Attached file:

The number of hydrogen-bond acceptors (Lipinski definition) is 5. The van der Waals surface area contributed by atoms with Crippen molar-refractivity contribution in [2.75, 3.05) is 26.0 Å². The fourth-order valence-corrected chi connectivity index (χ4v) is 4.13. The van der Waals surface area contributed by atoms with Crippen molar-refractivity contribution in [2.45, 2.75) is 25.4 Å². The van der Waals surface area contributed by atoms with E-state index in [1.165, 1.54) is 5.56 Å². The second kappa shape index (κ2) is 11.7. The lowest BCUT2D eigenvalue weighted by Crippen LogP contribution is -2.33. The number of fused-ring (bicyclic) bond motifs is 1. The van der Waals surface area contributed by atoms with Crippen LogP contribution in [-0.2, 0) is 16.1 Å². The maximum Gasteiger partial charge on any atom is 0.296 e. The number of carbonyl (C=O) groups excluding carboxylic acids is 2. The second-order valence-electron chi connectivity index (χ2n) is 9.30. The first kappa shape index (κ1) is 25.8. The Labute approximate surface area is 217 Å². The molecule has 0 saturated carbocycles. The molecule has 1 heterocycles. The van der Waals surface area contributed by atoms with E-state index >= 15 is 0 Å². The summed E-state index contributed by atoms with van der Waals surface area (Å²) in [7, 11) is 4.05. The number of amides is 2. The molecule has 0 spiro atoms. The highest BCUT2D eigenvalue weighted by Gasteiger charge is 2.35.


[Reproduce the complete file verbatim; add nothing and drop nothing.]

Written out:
The number of hydrogen-bond acceptors (Lipinski definition) is 5. The van der Waals surface area contributed by atoms with Crippen molar-refractivity contribution in [2.75, 3.05) is 26.0 Å². The fourth-order valence-corrected chi connectivity index (χ4v) is 4.13. The van der Waals surface area contributed by atoms with Crippen molar-refractivity contribution in [2.45, 2.75) is 25.4 Å². The van der Waals surface area contributed by atoms with E-state index in [1.165, 1.54) is 5.56 Å². The second kappa shape index (κ2) is 11.7. The lowest BCUT2D eigenvalue weighted by Crippen LogP contribution is -2.33. The number of fused-ring (bicyclic) bond motifs is 1. The van der Waals surface area contributed by atoms with Crippen LogP contribution in [-0.2, 0) is 16.1 Å². The maximum Gasteiger partial charge on any atom is 0.296 e. The number of carbonyl (C=O) groups excluding carboxylic acids is 2. The second-order valence-electron chi connectivity index (χ2n) is 9.30. The first kappa shape index (κ1) is 25.8. The Labute approximate surface area is 217 Å². The molecule has 0 saturated carbocycles. The molecule has 1 heterocycles. The van der Waals surface area contributed by atoms with E-state index >= 15 is 0 Å². The summed E-state index contributed by atoms with van der Waals surface area (Å²) in [7, 11) is 4.05. The number of amides is 2. The molecule has 0 spiro atoms. The highest BCUT2D eigenvalue weighted by Gasteiger charge is 2.35.